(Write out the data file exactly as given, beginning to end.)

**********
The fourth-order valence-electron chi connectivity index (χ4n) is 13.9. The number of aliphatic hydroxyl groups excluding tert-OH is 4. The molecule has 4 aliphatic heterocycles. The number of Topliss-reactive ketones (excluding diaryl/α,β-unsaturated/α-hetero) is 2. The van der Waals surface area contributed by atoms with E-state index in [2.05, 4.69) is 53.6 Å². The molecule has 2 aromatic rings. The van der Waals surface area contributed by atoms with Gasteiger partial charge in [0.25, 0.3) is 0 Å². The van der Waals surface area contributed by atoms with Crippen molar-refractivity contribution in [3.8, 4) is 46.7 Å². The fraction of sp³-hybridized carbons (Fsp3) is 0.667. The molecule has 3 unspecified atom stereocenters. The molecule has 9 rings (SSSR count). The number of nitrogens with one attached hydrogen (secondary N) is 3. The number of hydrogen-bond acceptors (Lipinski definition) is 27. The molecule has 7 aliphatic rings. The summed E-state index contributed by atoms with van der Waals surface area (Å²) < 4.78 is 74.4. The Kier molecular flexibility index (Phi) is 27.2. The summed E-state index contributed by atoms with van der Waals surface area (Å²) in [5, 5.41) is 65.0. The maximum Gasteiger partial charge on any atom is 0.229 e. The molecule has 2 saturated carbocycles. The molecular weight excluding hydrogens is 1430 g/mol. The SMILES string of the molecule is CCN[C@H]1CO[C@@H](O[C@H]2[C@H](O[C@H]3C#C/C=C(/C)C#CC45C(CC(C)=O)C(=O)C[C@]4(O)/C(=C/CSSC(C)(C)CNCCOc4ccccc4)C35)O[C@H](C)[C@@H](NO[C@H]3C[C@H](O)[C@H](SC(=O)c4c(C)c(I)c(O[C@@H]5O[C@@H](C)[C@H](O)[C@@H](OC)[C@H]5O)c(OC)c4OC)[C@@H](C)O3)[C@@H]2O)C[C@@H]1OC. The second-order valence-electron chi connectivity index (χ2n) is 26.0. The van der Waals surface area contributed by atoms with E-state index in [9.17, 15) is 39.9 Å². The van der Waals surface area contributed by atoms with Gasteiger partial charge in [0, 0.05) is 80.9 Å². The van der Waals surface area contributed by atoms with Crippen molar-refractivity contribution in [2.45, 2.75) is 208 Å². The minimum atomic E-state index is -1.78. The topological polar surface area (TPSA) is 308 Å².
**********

The fourth-order valence-electron chi connectivity index (χ4n) is 13.9. The number of aliphatic hydroxyl groups excluding tert-OH is 4. The molecule has 4 aliphatic heterocycles. The number of Topliss-reactive ketones (excluding diaryl/α,β-unsaturated/α-hetero) is 2. The van der Waals surface area contributed by atoms with E-state index in [2.05, 4.69) is 53.6 Å². The molecule has 2 aromatic rings. The van der Waals surface area contributed by atoms with Gasteiger partial charge in [0.25, 0.3) is 0 Å². The van der Waals surface area contributed by atoms with Crippen molar-refractivity contribution in [3.8, 4) is 46.7 Å². The fraction of sp³-hybridized carbons (Fsp3) is 0.667. The molecule has 3 unspecified atom stereocenters. The molecule has 9 rings (SSSR count). The number of nitrogens with one attached hydrogen (secondary N) is 3. The number of hydrogen-bond acceptors (Lipinski definition) is 27. The molecule has 7 aliphatic rings. The summed E-state index contributed by atoms with van der Waals surface area (Å²) < 4.78 is 74.4. The Kier molecular flexibility index (Phi) is 27.2. The summed E-state index contributed by atoms with van der Waals surface area (Å²) in [5, 5.41) is 65.0. The maximum Gasteiger partial charge on any atom is 0.229 e. The molecule has 2 saturated carbocycles. The molecular weight excluding hydrogens is 1430 g/mol. The SMILES string of the molecule is CCN[C@H]1CO[C@@H](O[C@H]2[C@H](O[C@H]3C#C/C=C(/C)C#CC45C(CC(C)=O)C(=O)C[C@]4(O)/C(=C/CSSC(C)(C)CNCCOc4ccccc4)C35)O[C@H](C)[C@@H](NO[C@H]3C[C@H](O)[C@H](SC(=O)c4c(C)c(I)c(O[C@@H]5O[C@@H](C)[C@H](O)[C@@H](OC)[C@H]5O)c(OC)c4OC)[C@@H](C)O3)[C@@H]2O)C[C@@H]1OC. The second-order valence-electron chi connectivity index (χ2n) is 26.0. The van der Waals surface area contributed by atoms with E-state index in [9.17, 15) is 39.9 Å². The van der Waals surface area contributed by atoms with Gasteiger partial charge in [0, 0.05) is 80.9 Å². The van der Waals surface area contributed by atoms with Crippen molar-refractivity contribution in [2.45, 2.75) is 208 Å². The minimum atomic E-state index is -1.78. The topological polar surface area (TPSA) is 308 Å².